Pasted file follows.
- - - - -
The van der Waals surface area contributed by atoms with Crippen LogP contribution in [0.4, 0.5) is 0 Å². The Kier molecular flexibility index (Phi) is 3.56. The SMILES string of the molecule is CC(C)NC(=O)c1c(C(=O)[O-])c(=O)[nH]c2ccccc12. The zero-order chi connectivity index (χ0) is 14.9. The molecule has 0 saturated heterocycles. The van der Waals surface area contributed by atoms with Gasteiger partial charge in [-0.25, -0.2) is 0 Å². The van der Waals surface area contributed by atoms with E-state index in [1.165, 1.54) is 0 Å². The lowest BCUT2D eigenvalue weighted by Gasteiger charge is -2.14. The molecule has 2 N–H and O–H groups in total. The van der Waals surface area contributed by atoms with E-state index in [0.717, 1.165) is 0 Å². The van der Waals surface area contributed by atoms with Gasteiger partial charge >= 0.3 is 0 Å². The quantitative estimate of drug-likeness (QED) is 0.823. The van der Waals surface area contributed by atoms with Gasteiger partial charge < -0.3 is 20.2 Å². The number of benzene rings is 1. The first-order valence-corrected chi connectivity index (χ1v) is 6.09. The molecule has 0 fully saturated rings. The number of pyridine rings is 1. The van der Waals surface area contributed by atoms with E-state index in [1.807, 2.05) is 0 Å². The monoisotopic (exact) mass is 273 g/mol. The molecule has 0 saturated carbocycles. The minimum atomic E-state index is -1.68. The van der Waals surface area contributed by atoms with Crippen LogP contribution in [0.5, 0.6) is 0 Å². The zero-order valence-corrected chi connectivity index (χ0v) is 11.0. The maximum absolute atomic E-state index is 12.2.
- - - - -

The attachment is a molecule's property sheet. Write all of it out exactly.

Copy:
The van der Waals surface area contributed by atoms with Crippen LogP contribution in [0.4, 0.5) is 0 Å². The Kier molecular flexibility index (Phi) is 3.56. The SMILES string of the molecule is CC(C)NC(=O)c1c(C(=O)[O-])c(=O)[nH]c2ccccc12. The zero-order chi connectivity index (χ0) is 14.9. The molecule has 0 saturated heterocycles. The van der Waals surface area contributed by atoms with Gasteiger partial charge in [-0.25, -0.2) is 0 Å². The van der Waals surface area contributed by atoms with E-state index in [1.165, 1.54) is 0 Å². The lowest BCUT2D eigenvalue weighted by Gasteiger charge is -2.14. The molecule has 2 N–H and O–H groups in total. The van der Waals surface area contributed by atoms with E-state index in [0.717, 1.165) is 0 Å². The van der Waals surface area contributed by atoms with Gasteiger partial charge >= 0.3 is 0 Å². The quantitative estimate of drug-likeness (QED) is 0.823. The van der Waals surface area contributed by atoms with Gasteiger partial charge < -0.3 is 20.2 Å². The number of benzene rings is 1. The first-order valence-corrected chi connectivity index (χ1v) is 6.09. The molecule has 0 fully saturated rings. The number of pyridine rings is 1. The van der Waals surface area contributed by atoms with E-state index in [1.807, 2.05) is 0 Å². The monoisotopic (exact) mass is 273 g/mol. The molecule has 0 saturated carbocycles. The minimum atomic E-state index is -1.68. The van der Waals surface area contributed by atoms with Crippen LogP contribution in [0.5, 0.6) is 0 Å². The zero-order valence-corrected chi connectivity index (χ0v) is 11.0. The maximum absolute atomic E-state index is 12.2.